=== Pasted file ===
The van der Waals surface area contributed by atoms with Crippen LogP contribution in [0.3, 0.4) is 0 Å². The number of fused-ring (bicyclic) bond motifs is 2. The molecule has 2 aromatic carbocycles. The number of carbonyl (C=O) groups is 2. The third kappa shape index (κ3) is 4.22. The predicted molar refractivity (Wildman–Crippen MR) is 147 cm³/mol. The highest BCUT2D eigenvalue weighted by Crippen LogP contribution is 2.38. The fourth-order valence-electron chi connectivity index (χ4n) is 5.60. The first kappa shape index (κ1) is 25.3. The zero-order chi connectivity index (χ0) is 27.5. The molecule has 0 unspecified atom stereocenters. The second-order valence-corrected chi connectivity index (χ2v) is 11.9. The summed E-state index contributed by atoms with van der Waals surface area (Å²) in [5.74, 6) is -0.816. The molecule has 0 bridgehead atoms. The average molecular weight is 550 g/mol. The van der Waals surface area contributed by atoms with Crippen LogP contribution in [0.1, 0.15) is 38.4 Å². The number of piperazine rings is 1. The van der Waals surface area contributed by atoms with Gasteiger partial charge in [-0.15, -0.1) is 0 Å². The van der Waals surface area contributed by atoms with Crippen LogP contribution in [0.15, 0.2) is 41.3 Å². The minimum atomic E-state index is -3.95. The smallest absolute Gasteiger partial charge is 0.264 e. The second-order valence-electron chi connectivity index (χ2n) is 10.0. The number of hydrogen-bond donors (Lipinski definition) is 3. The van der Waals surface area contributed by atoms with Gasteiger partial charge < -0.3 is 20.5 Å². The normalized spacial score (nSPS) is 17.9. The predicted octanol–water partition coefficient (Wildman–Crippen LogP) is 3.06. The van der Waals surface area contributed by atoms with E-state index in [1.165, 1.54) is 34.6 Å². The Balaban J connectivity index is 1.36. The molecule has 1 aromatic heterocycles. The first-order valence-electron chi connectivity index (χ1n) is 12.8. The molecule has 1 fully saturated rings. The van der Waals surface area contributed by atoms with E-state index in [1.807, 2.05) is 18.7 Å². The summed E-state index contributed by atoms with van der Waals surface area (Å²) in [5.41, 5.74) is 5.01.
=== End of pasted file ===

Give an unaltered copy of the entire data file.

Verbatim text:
The van der Waals surface area contributed by atoms with Crippen LogP contribution in [0.3, 0.4) is 0 Å². The number of fused-ring (bicyclic) bond motifs is 2. The molecule has 2 aromatic carbocycles. The number of carbonyl (C=O) groups is 2. The third kappa shape index (κ3) is 4.22. The predicted molar refractivity (Wildman–Crippen MR) is 147 cm³/mol. The highest BCUT2D eigenvalue weighted by Crippen LogP contribution is 2.38. The fourth-order valence-electron chi connectivity index (χ4n) is 5.60. The first kappa shape index (κ1) is 25.3. The zero-order chi connectivity index (χ0) is 27.5. The molecule has 0 unspecified atom stereocenters. The second-order valence-corrected chi connectivity index (χ2v) is 11.9. The summed E-state index contributed by atoms with van der Waals surface area (Å²) in [5.74, 6) is -0.816. The molecule has 0 bridgehead atoms. The average molecular weight is 550 g/mol. The van der Waals surface area contributed by atoms with Crippen LogP contribution in [0.1, 0.15) is 38.4 Å². The number of piperazine rings is 1. The van der Waals surface area contributed by atoms with Gasteiger partial charge in [-0.15, -0.1) is 0 Å². The van der Waals surface area contributed by atoms with Crippen LogP contribution in [0.15, 0.2) is 41.3 Å². The minimum atomic E-state index is -3.95. The smallest absolute Gasteiger partial charge is 0.264 e. The second-order valence-electron chi connectivity index (χ2n) is 10.0. The number of hydrogen-bond donors (Lipinski definition) is 3. The van der Waals surface area contributed by atoms with Gasteiger partial charge < -0.3 is 20.5 Å². The normalized spacial score (nSPS) is 17.9. The predicted octanol–water partition coefficient (Wildman–Crippen LogP) is 3.06. The van der Waals surface area contributed by atoms with E-state index in [1.165, 1.54) is 34.6 Å². The Balaban J connectivity index is 1.36. The molecule has 1 aromatic heterocycles. The first-order valence-electron chi connectivity index (χ1n) is 12.8. The molecule has 1 fully saturated rings. The van der Waals surface area contributed by atoms with E-state index in [1.807, 2.05) is 18.7 Å². The summed E-state index contributed by atoms with van der Waals surface area (Å²) in [5.41, 5.74) is 5.01.